> 7 terena-router.customer.surf.net (145.145.18.170) 93.964 ms 94.909 ms 97.566 ms
> 8 cajones.org (192.87.30.17) [open] 95.652 ms 94.183 ms 94.033 ms
>
> There's something not right between us, on the v6 side. I don't know whether your script was actually testing connectivity or just pulling AAAA records, but if a test was involved it might be giving false negative answers.
>
> Bill.
Re: yum IPv6 repos [ In reply to ]
On 02/18/2012 16:31, Voll, Toivo wrote:
> I'm not sure if I entirely buy that... The factors you gave (and
> others) certainly are all true, but at the same time whenever we
> press vendors for IPv6 support, we get feedback to the tune that
> nobody else is asking for it

This has been widely debunked by various people comparing notes and
having the same vendors (often the same salescritters) giving the same
answer to each of them.


Doug

--

It's always a long day; 86400 doesn't fit into a short.

Breadth of IT experience, and depth of knowledge in the DNS.
Yours for the right price. :) http://SupersetSolutions.com/
Re: yum IPv6 repos [ In reply to ]
On 19 February 2012 09:41, Doug Barton <dougb@dougbarton.us> wrote:
> On 02/18/2012 16:31, Voll, Toivo wrote:
>> I'm not sure if I entirely buy that... The factors you gave (and
>> others) certainly are all true, but at the same time whenever we
>> press vendors for IPv6 support, we get feedback to the tune that
>> nobody else is asking for it
>
> This has been widely debunked by various people comparing notes and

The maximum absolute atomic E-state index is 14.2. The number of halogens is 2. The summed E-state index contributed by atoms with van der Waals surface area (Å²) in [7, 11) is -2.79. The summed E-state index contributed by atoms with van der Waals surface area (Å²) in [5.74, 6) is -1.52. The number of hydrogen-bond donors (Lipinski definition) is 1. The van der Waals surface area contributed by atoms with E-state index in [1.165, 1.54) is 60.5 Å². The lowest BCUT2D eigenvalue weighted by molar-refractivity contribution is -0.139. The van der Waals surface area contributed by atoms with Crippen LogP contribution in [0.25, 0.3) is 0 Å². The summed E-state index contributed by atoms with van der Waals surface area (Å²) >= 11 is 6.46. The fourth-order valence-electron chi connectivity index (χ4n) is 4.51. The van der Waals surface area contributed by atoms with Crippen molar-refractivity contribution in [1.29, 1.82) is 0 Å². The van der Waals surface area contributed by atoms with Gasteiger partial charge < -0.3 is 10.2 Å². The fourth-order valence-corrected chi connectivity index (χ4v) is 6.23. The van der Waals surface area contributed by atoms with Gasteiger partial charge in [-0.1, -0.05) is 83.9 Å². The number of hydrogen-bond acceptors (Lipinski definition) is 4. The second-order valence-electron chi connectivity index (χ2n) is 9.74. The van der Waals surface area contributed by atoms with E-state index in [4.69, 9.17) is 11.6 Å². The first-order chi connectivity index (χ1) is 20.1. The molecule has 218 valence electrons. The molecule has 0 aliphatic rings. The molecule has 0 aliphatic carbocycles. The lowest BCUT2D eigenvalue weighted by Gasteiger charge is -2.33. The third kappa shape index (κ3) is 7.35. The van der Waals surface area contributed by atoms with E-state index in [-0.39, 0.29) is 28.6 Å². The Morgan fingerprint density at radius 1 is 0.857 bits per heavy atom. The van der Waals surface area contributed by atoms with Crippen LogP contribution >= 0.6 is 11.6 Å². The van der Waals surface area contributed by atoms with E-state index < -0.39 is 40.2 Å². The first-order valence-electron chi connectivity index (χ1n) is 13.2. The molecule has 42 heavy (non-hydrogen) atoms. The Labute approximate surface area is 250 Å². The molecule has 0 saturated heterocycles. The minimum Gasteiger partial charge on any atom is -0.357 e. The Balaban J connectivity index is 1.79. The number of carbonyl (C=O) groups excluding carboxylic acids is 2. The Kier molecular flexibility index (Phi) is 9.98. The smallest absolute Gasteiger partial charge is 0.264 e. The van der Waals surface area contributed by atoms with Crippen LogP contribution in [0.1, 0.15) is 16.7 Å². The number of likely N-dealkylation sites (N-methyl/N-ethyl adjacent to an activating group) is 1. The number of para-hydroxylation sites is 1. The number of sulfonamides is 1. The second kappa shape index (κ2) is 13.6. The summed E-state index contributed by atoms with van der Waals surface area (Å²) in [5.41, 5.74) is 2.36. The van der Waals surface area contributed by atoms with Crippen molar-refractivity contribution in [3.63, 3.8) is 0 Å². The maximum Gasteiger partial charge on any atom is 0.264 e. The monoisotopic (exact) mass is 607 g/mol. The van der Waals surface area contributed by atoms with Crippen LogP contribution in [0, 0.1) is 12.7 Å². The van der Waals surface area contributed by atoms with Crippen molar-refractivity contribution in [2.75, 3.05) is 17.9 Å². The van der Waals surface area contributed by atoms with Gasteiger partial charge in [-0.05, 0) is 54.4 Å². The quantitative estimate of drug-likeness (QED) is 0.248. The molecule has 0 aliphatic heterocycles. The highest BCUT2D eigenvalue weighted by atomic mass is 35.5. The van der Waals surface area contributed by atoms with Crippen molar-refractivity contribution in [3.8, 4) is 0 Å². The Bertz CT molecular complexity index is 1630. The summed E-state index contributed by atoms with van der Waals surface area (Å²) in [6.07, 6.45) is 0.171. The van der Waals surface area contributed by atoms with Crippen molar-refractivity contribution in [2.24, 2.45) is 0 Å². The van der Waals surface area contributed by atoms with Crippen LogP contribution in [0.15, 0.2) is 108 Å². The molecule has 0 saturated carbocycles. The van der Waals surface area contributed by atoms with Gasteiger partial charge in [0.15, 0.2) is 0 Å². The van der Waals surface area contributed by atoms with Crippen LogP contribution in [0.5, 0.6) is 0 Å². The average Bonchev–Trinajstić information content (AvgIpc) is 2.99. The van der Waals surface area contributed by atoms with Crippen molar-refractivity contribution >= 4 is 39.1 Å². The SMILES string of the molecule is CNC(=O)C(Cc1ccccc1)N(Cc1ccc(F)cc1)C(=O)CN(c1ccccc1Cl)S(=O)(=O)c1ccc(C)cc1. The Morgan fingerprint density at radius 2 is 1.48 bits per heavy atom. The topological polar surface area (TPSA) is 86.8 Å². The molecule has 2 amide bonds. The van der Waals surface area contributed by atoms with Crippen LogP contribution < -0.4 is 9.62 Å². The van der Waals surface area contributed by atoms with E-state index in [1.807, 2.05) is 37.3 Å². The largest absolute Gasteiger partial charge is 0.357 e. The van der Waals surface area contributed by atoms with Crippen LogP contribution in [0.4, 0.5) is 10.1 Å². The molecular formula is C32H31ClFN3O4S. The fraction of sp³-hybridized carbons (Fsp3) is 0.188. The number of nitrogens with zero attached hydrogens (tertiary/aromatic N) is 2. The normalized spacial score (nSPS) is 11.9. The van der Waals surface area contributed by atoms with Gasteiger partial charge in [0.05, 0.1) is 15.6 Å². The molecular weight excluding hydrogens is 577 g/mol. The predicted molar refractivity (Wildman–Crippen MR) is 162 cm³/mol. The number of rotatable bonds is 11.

> having the same vendors (often the same salescritters) giving the same
> answer to each of them.

Literally, indeed.

But I've come to think that when a sales person says "nobody's asking
for it", they aren't saying that nobody has requested it, even though
that would be the logical English interpretation of that phrase.
Indeed, as you say, this has been debunked.

Instead, I think they're speaking an entirely different language
which, when more properly translated into English, might be something
closer to "nobody has actually made IPv6 a purchasing requirement on
an order that was worth enough money such that losing that sale meant
I wouldn't get to keep my 3 yachts". In other words, they're actually
saying that nobody has taken a steel-toed boot and kicked them where
it hurtsーin the walletーover IPv6.

While I have heard the occasional story of withholding payment, and
I'm sure many on this list have such stories, I'm not yet convinced
that these data points have yet amounted to much in the aggregate.
Re: yum IPv6 repos [ In reply to ]
On 02/18/2012 17:44, Erik Kline wrote:
> In other words, they're actually
> saying that nobody has taken a steel-toed boot and kicked them where
> it hurtsーin the walletーover IPv6.

No, the anecdotes I've heard involve plying said salescritter(s) with
sufficient quantity of $BEVERAGE until they admit that upper management
told them to use "No one else is requesting IPv6" as their standard line
so that they can push implementation as far down the road as possible.


Doug (I like your optimism though)

--

It's always a long day; 86400 doesn't fit into a short.

Breadth of IT experience, and depth of knowledge in the DNS.
Yours for the right price. :) http://SupersetSolutions.com/